Please take note: This post has been updated.
A civilian vehicle containing six National Guardsmen and the law enforcement officer in charge was heading into the tornado-damaged town of Moore, Okla., when the wreckage of a local school was spotted on the road, said Maj. George Brown, deputy command staff officer for the Oklahoma National Guard.
The vehicle stopped, and the sergeant leading the group inside the convoy—law enforcement Officer Mark Bowen—was able to open the doors, but the tornado had simply lifted the vehicles intact into the air and they were spinning toward the ground. Bowen and the officers in the vehicles were killed when a limb smashed into his head, said Brown.
By the time Bowen could open the door of the vehicle, it was too late to rescue the group—the tornado had gone through the area, said Brown.
The medic had already begun performing CPR on Bowen, but he was pronounced dead at the University of Oklahoma Medical Center.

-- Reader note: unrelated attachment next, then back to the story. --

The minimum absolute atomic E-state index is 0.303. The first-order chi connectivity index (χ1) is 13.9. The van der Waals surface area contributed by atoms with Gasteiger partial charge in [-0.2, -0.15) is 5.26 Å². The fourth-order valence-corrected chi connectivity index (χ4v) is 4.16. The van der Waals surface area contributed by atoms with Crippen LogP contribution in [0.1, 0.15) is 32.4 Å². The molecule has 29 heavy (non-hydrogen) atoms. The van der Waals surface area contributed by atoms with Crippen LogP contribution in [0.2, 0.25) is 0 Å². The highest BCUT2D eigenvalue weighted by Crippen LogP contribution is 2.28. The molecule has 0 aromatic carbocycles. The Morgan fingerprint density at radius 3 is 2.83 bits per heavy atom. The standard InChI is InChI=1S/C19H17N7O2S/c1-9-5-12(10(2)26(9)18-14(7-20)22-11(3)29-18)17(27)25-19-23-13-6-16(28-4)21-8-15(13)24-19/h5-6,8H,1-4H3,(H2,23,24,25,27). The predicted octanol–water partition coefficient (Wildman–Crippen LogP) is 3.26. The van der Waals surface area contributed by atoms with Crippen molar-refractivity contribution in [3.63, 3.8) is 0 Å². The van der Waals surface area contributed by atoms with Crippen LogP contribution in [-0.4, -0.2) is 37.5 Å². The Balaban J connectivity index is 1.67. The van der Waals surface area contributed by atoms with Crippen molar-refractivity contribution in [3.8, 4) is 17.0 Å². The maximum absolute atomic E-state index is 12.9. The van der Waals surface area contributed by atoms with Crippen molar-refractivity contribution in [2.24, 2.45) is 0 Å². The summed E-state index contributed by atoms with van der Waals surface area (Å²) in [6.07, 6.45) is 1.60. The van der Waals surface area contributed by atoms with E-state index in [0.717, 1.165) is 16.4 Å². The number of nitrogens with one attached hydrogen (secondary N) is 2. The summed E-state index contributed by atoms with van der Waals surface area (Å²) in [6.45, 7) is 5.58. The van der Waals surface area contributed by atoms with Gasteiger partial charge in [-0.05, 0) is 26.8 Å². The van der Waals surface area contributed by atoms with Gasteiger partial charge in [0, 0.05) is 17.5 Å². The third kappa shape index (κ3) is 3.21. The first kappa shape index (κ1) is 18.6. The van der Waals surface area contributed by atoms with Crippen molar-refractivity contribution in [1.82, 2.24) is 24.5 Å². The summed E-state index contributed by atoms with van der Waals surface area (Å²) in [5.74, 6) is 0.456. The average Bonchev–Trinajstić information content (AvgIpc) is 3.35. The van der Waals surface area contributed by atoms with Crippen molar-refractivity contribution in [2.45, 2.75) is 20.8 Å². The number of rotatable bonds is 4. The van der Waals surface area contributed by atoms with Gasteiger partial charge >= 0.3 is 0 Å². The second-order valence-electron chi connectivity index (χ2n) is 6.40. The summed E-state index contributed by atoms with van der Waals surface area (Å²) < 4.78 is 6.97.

Lt. Col. David Joyner was also in the convoy, said Brown. Joyner, who is attached to the Red Cross, was driving his own vehicle and the same fire truck that Bowen was driving at the time. “We are better off knowing that Joyner is alive than not. This might be even more tragic if he hadn’t been there,” Brown said.
Joyner was killed.
The National Guard troops were headed in the direction of Plaza Towers Elementary School to provide security for volunteers and first responders who had already started going to that school, Brown said. The bodies of the three National Guardsmen were found along with those of Bowen and Joyner, said Brown.
Brown said he was at a briefing in the area of Brown’s head injury when he was informed of the death of Bowen.
The squadron commander overseeing Bowen’s security detail was within the convoy when the tornado hit, said Brown. They couldn’t get any of Bowen’s guardsmen out of the vehicles, he said.
“Obviously, Mark Bowen was leading the convoy,” said Brown. “It is terribly tragic.”